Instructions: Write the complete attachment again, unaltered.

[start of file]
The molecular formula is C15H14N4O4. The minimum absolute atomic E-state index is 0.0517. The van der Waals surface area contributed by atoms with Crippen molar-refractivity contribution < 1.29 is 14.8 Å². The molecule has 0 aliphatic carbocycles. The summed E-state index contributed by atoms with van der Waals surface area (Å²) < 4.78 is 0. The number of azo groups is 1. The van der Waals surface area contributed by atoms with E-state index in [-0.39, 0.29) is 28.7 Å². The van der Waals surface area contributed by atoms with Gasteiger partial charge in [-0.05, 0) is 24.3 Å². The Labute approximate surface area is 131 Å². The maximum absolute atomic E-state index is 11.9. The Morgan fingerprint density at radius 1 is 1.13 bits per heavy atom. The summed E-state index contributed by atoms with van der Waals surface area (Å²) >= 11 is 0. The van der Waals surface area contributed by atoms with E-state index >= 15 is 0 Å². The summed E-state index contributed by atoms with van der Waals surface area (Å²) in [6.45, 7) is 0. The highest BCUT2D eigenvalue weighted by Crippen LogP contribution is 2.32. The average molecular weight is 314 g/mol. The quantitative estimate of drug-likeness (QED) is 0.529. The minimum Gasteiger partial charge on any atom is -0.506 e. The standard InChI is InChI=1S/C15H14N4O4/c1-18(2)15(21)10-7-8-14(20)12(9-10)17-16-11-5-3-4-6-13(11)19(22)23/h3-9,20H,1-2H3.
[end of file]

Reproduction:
The molecular formula is C15H14N4O4. The minimum absolute atomic E-state index is 0.0517. The van der Waals surface area contributed by atoms with Crippen molar-refractivity contribution < 1.29 is 14.8 Å². The molecule has 0 aliphatic carbocycles. The summed E-state index contributed by atoms with van der Waals surface area (Å²) < 4.78 is 0. The number of azo groups is 1. The van der Waals surface area contributed by atoms with E-state index in [-0.39, 0.29) is 28.7 Å². The van der Waals surface area contributed by atoms with Gasteiger partial charge in [-0.05, 0) is 24.3 Å². The Labute approximate surface area is 131 Å². The maximum absolute atomic E-state index is 11.9. The Morgan fingerprint density at radius 1 is 1.13 bits per heavy atom. The summed E-state index contributed by atoms with van der Waals surface area (Å²) >= 11 is 0. The van der Waals surface area contributed by atoms with E-state index >= 15 is 0 Å². The summed E-state index contributed by atoms with van der Waals surface area (Å²) in [6.45, 7) is 0. The highest BCUT2D eigenvalue weighted by Crippen LogP contribution is 2.32. The average molecular weight is 314 g/mol. The quantitative estimate of drug-likeness (QED) is 0.529. The minimum Gasteiger partial charge on any atom is -0.506 e. The standard InChI is InChI=1S/C15H14N4O4/c1-18(2)15(21)10-7-8-14(20)12(9-10)17-16-11-5-3-4-6-13(11)19(22)23/h3-9,20H,1-2H3.